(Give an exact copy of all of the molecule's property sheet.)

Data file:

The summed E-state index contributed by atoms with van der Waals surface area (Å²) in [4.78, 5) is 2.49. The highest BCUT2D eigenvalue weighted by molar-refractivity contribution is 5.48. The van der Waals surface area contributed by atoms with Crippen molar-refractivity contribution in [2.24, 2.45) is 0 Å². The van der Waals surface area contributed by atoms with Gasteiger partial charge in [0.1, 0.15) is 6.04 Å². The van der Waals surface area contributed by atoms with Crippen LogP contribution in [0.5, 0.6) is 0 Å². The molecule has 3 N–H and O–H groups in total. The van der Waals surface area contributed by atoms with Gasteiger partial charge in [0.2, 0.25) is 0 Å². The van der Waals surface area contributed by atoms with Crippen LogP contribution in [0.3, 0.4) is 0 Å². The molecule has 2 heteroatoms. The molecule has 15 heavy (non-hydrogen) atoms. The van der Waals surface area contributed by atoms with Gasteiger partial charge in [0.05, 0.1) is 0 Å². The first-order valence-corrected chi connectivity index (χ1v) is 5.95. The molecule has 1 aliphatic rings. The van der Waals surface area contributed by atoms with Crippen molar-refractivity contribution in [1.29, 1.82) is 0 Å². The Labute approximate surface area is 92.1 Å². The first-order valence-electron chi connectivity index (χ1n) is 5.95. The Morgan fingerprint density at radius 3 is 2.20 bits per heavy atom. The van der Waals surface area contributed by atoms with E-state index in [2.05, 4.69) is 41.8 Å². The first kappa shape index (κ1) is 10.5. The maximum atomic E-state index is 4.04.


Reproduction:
The summed E-state index contributed by atoms with van der Waals surface area (Å²) in [4.78, 5) is 2.49. The highest BCUT2D eigenvalue weighted by molar-refractivity contribution is 5.48. The van der Waals surface area contributed by atoms with Crippen molar-refractivity contribution in [2.24, 2.45) is 0 Å². The van der Waals surface area contributed by atoms with Gasteiger partial charge in [0.1, 0.15) is 6.04 Å². The van der Waals surface area contributed by atoms with Crippen LogP contribution in [0.5, 0.6) is 0 Å². The molecule has 3 N–H and O–H groups in total. The van der Waals surface area contributed by atoms with Gasteiger partial charge in [0.2, 0.25) is 0 Å². The van der Waals surface area contributed by atoms with Crippen LogP contribution in [0.3, 0.4) is 0 Å². The molecule has 2 heteroatoms. The molecule has 15 heavy (non-hydrogen) atoms. The van der Waals surface area contributed by atoms with Gasteiger partial charge in [0.05, 0.1) is 0 Å². The first-order valence-corrected chi connectivity index (χ1v) is 5.95. The molecule has 1 aliphatic rings. The van der Waals surface area contributed by atoms with Crippen molar-refractivity contribution in [1.29, 1.82) is 0 Å². The Labute approximate surface area is 92.1 Å². The first-order valence-electron chi connectivity index (χ1n) is 5.95. The Morgan fingerprint density at radius 3 is 2.20 bits per heavy atom. The van der Waals surface area contributed by atoms with E-state index in [2.05, 4.69) is 41.8 Å². The first kappa shape index (κ1) is 10.5. The maximum atomic E-state index is 4.04.